consequence is that the Internet Movie Database (IMDb) would be banned from including age information in the profiles of stars and crew. This has led to the challenge of the law on grounds of unconstitutional censorship.
This week's ruling does
not look good for the Californian law as the judge decided that birthday prohibition shall not apply until the full legal challenge is decided. District Judge Vince Chhabria ruled:
[I]t's difficult to imagine how AB
1687 could not violate the First Amendment. The statute prevents IMDb from publishing factual information (information about the ages of people in the entertainment industry) on its website for public consumption. This is a restriction of non-commercial
speech on the basis of content.
To be sure, the government has identified a compelling goal -- preventing age discrimination in Hollywood. But the government has not shown how AB 1687 is 'necessary' to advance that goal. In fact, it's not clear
how preventing one mere website from publishing age information could meaningfully combat discrimination at all. And even if restricting publication on this one website could confer some marginal antidiscrimination benefit, there are likely more direct,
more effective, and less speech-restrictive ways of achieving the same end.
Chhabria held that -- because the law restricts IMDb's speech rights -- the site is suffering irreparable harm and enjoined the government from enforcing the
law pending the resolution of this lawsuit.
The Royal Navy has banned posters of glamour models so as not to offend women sailors after some complained of feeling intimidated by the soft porn.
Perhaps the banning of public space pin ups is understandable in these PC times but the Navy's
rules go further and effectively ban sailors from all but a tiny portion of available porn.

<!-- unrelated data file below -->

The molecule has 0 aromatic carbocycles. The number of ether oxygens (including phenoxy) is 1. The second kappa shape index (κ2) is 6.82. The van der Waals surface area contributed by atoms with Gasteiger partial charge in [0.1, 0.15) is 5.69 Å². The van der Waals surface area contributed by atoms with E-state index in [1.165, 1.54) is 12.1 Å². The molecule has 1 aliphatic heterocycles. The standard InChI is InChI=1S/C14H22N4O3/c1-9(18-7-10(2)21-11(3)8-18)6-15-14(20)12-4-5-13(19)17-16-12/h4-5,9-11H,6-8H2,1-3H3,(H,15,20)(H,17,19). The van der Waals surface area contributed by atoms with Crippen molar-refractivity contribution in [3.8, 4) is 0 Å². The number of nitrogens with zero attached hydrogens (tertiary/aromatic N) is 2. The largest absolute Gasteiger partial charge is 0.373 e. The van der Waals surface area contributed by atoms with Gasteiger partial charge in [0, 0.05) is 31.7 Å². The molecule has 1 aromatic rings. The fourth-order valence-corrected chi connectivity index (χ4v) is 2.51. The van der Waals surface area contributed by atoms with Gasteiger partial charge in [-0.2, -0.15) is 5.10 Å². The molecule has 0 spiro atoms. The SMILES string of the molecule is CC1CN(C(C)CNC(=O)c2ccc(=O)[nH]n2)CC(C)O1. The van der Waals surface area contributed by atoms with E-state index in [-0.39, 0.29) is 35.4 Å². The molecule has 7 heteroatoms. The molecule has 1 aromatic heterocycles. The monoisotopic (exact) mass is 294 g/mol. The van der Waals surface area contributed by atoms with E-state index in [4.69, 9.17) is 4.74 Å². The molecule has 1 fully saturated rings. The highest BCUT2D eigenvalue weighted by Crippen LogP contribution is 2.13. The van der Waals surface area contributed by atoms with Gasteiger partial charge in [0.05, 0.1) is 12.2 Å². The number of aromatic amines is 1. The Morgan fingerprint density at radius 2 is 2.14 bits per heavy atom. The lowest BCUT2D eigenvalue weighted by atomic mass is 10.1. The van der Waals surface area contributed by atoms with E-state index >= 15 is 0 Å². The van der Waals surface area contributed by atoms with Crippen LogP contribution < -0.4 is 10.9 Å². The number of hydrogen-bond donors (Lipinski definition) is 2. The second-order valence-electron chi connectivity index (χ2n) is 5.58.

Sailors were told about the ban when they were given an amended version of the Royal Navy's Queen Regulations. A new section titled Pin-ups and Pornography
Possession of films/videos and all forms of digital media (e.g DvDs, or downloads from the internet) that have been certified by the British Board of Film Censors is permitted. All other pornographic
material is prohibited.
A Naval source told The Sun about these miserable rules:
To be fair, this is part of the service coming into the 21st Century, being more inclusive and not offending women.
But a lot of the lads are moaning about this because porn has been rife across the fleet for generations, and this is the result of a few people complaining.
The company speaks of providing tools to get such speech removed in a blog post:
Recently, many passionate users have reached out to us regarding instances of hate speech across our network. Language that offends, threatens, or
insults groups solely based on race, color, gender, religion, national origin, sexual orientation, or other traits is against our network terms and has no place on the Disqus network. Hate speech is the antithesis of community and an impediment to the
type of intellectual discussion that we strive to facilitate.
We know that language published on our network does not exist within a vacuum. It has the power to reach billions of people, change opinions and incite action. Hate
speech is a threat, not only to those it targets, but to constructive discourse of all forms across all communities. Hate speech creates fear, deters participation in public debate, and hinders diversity of thoughts and opinions.
We have the opportunity and the responsibility to combat hate speech on our network. Our goal is to foster environments where users can express their diverse opinions without the fear of experiencing hate speech. We persistently remove content that contains hate speech or that otherwise violates our terms and policies . However, we know that simply reactively removing hate speech is not sufficient. That is why we are dedicated to building tools for readers and publishers to combat hate speech, and are open to partnering with other organizations who share our goal.
We recently released several features to help readers and publishers better control offensive and otherwise unwanted content. User Blocking and User Flagging allow users to block and report other users who are violating our terms
of service. Our new moderation panel makes it easier for publishers to identify and moderate comments based on user reputation .
Currently, we are working on improved tools to help publishers effectively prevent troublesome users